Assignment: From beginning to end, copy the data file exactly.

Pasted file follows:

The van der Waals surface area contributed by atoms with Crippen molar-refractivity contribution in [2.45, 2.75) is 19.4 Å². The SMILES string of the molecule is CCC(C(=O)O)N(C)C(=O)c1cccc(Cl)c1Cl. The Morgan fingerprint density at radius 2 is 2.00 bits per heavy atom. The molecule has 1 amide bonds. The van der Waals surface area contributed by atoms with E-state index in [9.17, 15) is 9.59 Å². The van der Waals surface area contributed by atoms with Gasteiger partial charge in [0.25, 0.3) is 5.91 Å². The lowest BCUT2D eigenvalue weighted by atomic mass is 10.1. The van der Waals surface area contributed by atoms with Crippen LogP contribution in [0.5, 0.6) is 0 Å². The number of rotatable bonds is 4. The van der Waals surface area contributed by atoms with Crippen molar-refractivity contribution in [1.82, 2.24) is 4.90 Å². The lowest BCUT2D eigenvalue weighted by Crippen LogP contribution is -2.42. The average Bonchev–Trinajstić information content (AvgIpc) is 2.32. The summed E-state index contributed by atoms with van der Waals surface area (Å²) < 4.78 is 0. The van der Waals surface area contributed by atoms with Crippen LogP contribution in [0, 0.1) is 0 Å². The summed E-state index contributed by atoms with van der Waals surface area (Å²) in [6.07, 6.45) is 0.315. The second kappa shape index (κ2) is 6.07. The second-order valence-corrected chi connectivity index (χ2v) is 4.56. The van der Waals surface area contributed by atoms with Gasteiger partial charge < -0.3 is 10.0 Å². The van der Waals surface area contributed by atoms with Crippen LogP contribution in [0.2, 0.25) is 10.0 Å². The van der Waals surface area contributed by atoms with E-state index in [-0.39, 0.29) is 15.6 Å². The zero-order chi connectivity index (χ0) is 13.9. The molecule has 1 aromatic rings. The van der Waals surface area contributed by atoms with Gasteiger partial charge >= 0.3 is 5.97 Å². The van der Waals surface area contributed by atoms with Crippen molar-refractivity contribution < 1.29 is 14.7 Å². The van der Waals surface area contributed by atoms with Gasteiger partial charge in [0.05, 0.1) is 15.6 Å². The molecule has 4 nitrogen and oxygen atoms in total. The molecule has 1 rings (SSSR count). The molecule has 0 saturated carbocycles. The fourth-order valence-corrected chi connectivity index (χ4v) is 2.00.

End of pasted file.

The van der Waals surface area contributed by atoms with Crippen molar-refractivity contribution in [2.45, 2.75) is 19.4 Å². The SMILES string of the molecule is CCC(C(=O)O)N(C)C(=O)c1cccc(Cl)c1Cl. The Morgan fingerprint density at radius 2 is 2.00 bits per heavy atom. The molecule has 1 amide bonds. The van der Waals surface area contributed by atoms with E-state index in [9.17, 15) is 9.59 Å². The van der Waals surface area contributed by atoms with Gasteiger partial charge in [0.25, 0.3) is 5.91 Å². The lowest BCUT2D eigenvalue weighted by atomic mass is 10.1. The van der Waals surface area contributed by atoms with Crippen LogP contribution in [0.5, 0.6) is 0 Å². The number of rotatable bonds is 4. The van der Waals surface area contributed by atoms with Crippen molar-refractivity contribution in [1.82, 2.24) is 4.90 Å². The lowest BCUT2D eigenvalue weighted by Crippen LogP contribution is -2.42. The average Bonchev–Trinajstić information content (AvgIpc) is 2.32. The summed E-state index contributed by atoms with van der Waals surface area (Å²) < 4.78 is 0. The van der Waals surface area contributed by atoms with Crippen LogP contribution in [0, 0.1) is 0 Å². The summed E-state index contributed by atoms with van der Waals surface area (Å²) in [6.07, 6.45) is 0.315. The second kappa shape index (κ2) is 6.07. The second-order valence-corrected chi connectivity index (χ2v) is 4.56. The van der Waals surface area contributed by atoms with Gasteiger partial charge < -0.3 is 10.0 Å². The van der Waals surface area contributed by atoms with Crippen LogP contribution in [0.2, 0.25) is 10.0 Å². The van der Waals surface area contributed by atoms with E-state index in [-0.39, 0.29) is 15.6 Å². The zero-order chi connectivity index (χ0) is 13.9. The molecule has 1 aromatic rings. The van der Waals surface area contributed by atoms with Gasteiger partial charge >= 0.3 is 5.97 Å². The van der Waals surface area contributed by atoms with Crippen molar-refractivity contribution < 1.29 is 14.7 Å². The van der Waals surface area contributed by atoms with Gasteiger partial charge in [0.05, 0.1) is 15.6 Å². The molecule has 4 nitrogen and oxygen atoms in total. The molecule has 1 rings (SSSR count). The molecule has 0 saturated carbocycles. The fourth-order valence-corrected chi connectivity index (χ4v) is 2.00.